So, dragons happen when eggs are blessed and dragonborn happen when eggs are not blessed. What happens when eggs are cursed by the dragon gods? Well, what other iconic dragon-like race do we have? I'm proposing that the kobold is the result of a cursed dragon egg. They might be cursed for a number of reasons: jealousy, punishment for treachery, failure to satisfy their creator, etc. What's important is that we've now established why kobolds are so hated (apart from being thieving cowards). They are a literal curse; they have a similar stigma to the draconic races as the undead.

    Ok, so now kobolds are interesting (in my opinion, at least), what else? Well, we've already established that all three species are related and tied to the whims of the gods. So let's throw in some whims and stir. What if the egg of dragonborn parents (because seriously, explicitly dragon now) hatches as a kobold? What did the parents do to deserve such a fate? How will they treat the child? Will they even raise the child or will they abandon it in the wood? Or, what if one of the eggs in a kobold lair hatches as a dragon? How will the tribe respond? What sort of agenda do the gods have that would require such a blessing?

    Or, in a completely different direction, what if only dragonborn could reproduce? What if the act of blessing and cursing eggs made the offspring infertile or even genderless? Now dragons are the children of a lesser race, who grow up to become some of the most powerful beings in existence. The dragonborn as a whole likely worship them and place them in positions or power, but how do their siblings and neighbours feel? How do their parents even handle the situation? And what happens with the kobold? I imagine they're routinely killed after hatching, so tribes frequently raid dragonborn settlements for eggs. In fact, I'd be inclined to add that kobold tribes are led by a caste of shaman who possess a secret ritual to curse healthy dragon eggs, thus perpetuating the tribe.

    So there's my thoughts on the new origin and its potential/implications. Personally, I think it's more interesting than the 4E blood of Io origin, even were I to stop after my first paragraph. The rest is just icing and could make for some interesting hooks in a campaign. Of course, WotC will probably leave it as it is, which is pretty drab. Worse yet, they'll likely contradict the new origin elsewhere and try to support both within the same setting.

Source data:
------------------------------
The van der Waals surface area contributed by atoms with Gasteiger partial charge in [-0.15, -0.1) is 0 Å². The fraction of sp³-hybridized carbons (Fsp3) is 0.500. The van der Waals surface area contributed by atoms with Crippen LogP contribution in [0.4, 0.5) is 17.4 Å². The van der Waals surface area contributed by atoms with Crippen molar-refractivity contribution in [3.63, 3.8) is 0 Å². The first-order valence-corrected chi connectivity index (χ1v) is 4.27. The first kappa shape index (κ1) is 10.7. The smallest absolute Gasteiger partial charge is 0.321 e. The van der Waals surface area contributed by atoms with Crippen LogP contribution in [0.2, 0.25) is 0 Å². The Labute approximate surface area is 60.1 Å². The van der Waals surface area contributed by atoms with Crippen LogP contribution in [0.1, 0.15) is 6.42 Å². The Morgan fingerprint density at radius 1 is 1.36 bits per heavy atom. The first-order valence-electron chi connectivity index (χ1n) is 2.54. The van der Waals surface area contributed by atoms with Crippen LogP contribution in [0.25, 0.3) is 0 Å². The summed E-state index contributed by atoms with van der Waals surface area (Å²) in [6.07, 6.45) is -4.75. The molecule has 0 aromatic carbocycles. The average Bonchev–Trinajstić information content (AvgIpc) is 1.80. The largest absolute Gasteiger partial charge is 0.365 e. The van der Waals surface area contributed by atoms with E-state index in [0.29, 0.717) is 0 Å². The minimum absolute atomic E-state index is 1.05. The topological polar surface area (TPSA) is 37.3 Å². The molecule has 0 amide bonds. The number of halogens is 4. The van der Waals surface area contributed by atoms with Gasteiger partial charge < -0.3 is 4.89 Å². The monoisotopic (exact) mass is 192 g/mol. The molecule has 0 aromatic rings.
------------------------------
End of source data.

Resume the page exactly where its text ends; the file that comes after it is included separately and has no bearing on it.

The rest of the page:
2. I imagine that either god would choose whether to bless them for specific reasons (they need a dragon, or there are too many dragons), or just bless them all the time because why not?

    The problem with your story is why either god would bother to make kobolds? I cannot see Bahamut, a Lawful Good protector god punish the unborn for crimes they did not commit, and if Tiamat was so involved in mortal affairs why not just make them into dragons, send other dragons to kill the parents and claim the eggs? It would also be pretty messed up for any Good-aligned race to hate someone because they were unfairly cursed. If anything I would think that Good dragonborn would take pity on them.

  3. Well, I'm thinking more Old Testament style punishing. The parents are punished by having their children cursed, only instead of being barren or stillborn, they're kobolds. Actually, it doesn't even take righteous anger, just Hera being jealous of Zeus' latest conquest and bam, Lamia. I suppose I'm not much for fixed alignments either, so I have no issue with Bahamut cursing the unborn or Tiamat having some redeeming qualities.

    And yeah, it would be pretty messed up for a "Good-aligned race" to hate someone because they were unfairly cursed (if they even saw it as unfair), but then, that doesn't sound very unrealistic. In fact, it may be too realistic for groups looking more to escapism than having to deal with prejudices against the handicapped and afflicted. The truly Good would probably take pity on them, but I'd question how many really were Good, even if they were generally good.

  4. Old testament style gods--or a removal of alignments--would make the game much more interesting. A world where clerics of Pelor burn witches "in his name", or where Moradin's priests punish laziness/sloppy craftsmansip opens up more than a few story opportunities, but we probably will not see that because alignments, traditions, etc.

    I still do not think it would make me like the blessed eggs story, but I could see a dragonborn being born as a true dragon, or a tribe of dragonborn transformed into kobolds as a kind of curse.